In an outstanding whitepaper released by Tata Consultancy Services, Lakshmi Narasimhan and Ramesh Srinivasan discuss a topic—among other things—that certainly needs to be clarified.
The term “demand driven” has been applied to supply chains with such a broad range of realities underlying them that it has been difficult for the real demand-driven supply chain to separate itself from the confusion.
In their whitepaper, Narasimhan and Srinivasan cover five common misconceptions. Drawing upon their writing, and adding what I hope will be helpful comments, I will try to cover these misconceptions here:
1. Demand-driven means make-to-order
While it seems like a fairly rational leap from “truly demand-driven” to “make-to-order,” the leap is too great. When we use the term “truly demand-driven,” we mean to express a supply chain where replenishment actions are always triggered by actual demand, and not from forecasts. In a truly demand-driven environment, strategically placed buffers function as decoupling point in the supply chain. The purpose of these buffers is to absorb variability in supply and demand. However, it is actual demand that brings any given buffer to the point where replenishment actions are triggered. (Note: Forecasts related to future events may influence the size and configuration of any given buffer, when necessary, but forecasts never directly result in replenishment actions in a truly demand-driven supply chain.)
The replenishment actions are not triggered by specific customer orders—as in make-to-order. Rather, they are triggered by and prioritized based on the status of the strategic buffer.
2. Decoupling points in a demand-driven supply chain mark the push-pull boundary
In a truly demand-driven supply chain, “push” generally does not come into play. The decoupling points in a truly demand-driven supply chain serve two purposes: 1) to decouple lead times and bring them within customer tolerances, and 2) to reduce or eliminate the transmission of variability across the supply-demand boundary (i.e., bullwhip effect). “Push” does not happen on either side of the boundary under demand-driven methodologies. (Note: As in many other things, purity is seldom the full reality. Even in environments that operate as truly demand-driven over 99+ percent of the SKU-locations involved, there may be a few that simply cannot be handled in this way. As a result, there may be a small number of items still handled in a “push” scenario.)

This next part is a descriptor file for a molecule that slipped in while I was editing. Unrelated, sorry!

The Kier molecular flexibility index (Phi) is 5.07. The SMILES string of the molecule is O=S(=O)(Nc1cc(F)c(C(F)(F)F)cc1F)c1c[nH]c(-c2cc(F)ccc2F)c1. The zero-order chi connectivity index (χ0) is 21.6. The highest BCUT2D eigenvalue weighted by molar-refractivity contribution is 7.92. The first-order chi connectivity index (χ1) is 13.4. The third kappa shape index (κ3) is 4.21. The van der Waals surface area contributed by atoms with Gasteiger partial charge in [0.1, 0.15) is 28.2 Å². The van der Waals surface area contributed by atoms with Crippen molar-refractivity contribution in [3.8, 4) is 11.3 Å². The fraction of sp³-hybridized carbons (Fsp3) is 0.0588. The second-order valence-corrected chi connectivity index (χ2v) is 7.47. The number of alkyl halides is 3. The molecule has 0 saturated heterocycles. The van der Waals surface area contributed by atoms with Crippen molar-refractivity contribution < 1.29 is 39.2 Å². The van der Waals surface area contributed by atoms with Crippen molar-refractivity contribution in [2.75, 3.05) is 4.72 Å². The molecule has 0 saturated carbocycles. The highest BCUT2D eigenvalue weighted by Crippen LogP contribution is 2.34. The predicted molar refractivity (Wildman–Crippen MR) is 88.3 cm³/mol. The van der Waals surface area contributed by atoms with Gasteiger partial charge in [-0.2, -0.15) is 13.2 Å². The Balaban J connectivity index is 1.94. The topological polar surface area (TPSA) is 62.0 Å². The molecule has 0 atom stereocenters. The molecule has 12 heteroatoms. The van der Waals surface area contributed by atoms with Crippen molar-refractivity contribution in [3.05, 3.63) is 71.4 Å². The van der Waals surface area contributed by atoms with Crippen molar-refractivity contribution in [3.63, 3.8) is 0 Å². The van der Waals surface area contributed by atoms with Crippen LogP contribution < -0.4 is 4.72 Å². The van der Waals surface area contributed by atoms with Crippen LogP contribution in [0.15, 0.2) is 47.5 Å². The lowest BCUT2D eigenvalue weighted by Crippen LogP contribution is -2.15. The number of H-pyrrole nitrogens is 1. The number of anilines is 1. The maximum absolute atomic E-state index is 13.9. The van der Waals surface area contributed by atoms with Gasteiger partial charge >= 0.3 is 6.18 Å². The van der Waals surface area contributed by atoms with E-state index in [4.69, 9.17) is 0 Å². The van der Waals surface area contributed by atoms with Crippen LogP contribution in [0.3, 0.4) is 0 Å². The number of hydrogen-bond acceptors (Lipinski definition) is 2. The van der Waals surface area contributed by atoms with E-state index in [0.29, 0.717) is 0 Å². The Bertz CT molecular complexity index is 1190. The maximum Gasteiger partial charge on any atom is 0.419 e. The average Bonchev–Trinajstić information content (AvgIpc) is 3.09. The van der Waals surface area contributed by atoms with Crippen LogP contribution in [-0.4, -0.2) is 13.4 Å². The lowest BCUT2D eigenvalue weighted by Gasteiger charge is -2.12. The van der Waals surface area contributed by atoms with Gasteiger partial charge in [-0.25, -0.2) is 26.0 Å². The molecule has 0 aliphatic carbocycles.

3. Demand-driven systems never employ forecasts
In fact, truly demand-driven environments may rely on forecasts in more than one way. Two crucial role of forecasts and forecasting in truly demand-driven supply chains: 1) long-term forecasting – which is used primarily for capacity planning into the future, driving capital investment and other longer-term decisions; and 2) short-term forecasting – used to calculate buffer adjustment factors which, when applied, scale buffers up and down to cover “events” such as short-term promotions, product introductions and end-of-life, or other events such as adding new stores or distribution channels.
4. Demand-driven is all about placing burdens on suppliers to stay “stocked up”
On the contrary, truly demand-driven environments are genuinely focused on being able to supply better, more accurate data about demand to suppliers while, at the same time, reducing variability in demand. The goal of truly demand-driven supply chain manager should be to increase end-to-end visibility and to aid suppliers in their own movement toward becoming demand-driven. It’s good for everyone in the supply chain.
5. Demand-driven is only good for raw materials and low-value goods
Narasimhan and Srinivasan say, “Many companies implement pull replenishment mechanisms only for C-class (less critical or low value) parts or parts that experience steady demand.” However, as a result of this approach, these companies miss the opportunities that demand-driven methodologies offer for improving the return-on-investment performance of their critical A and B-class items, as well. With few exceptions that are typically easily identified and handled, becoming truly demand-driven is good for the whole gamut of inventories across the whole span of the supply chain.
The damaging effects of these misconceptions
Companies and supply chain managers who felt that they could not become MTO (make-to-order) or could not give up forecasting may have turned aside from becoming truly demand-driven due to these or other common misconceptions. We think it is high time that demand-driven MRP and demand-driven S&OP be given a second look—even, a deep look.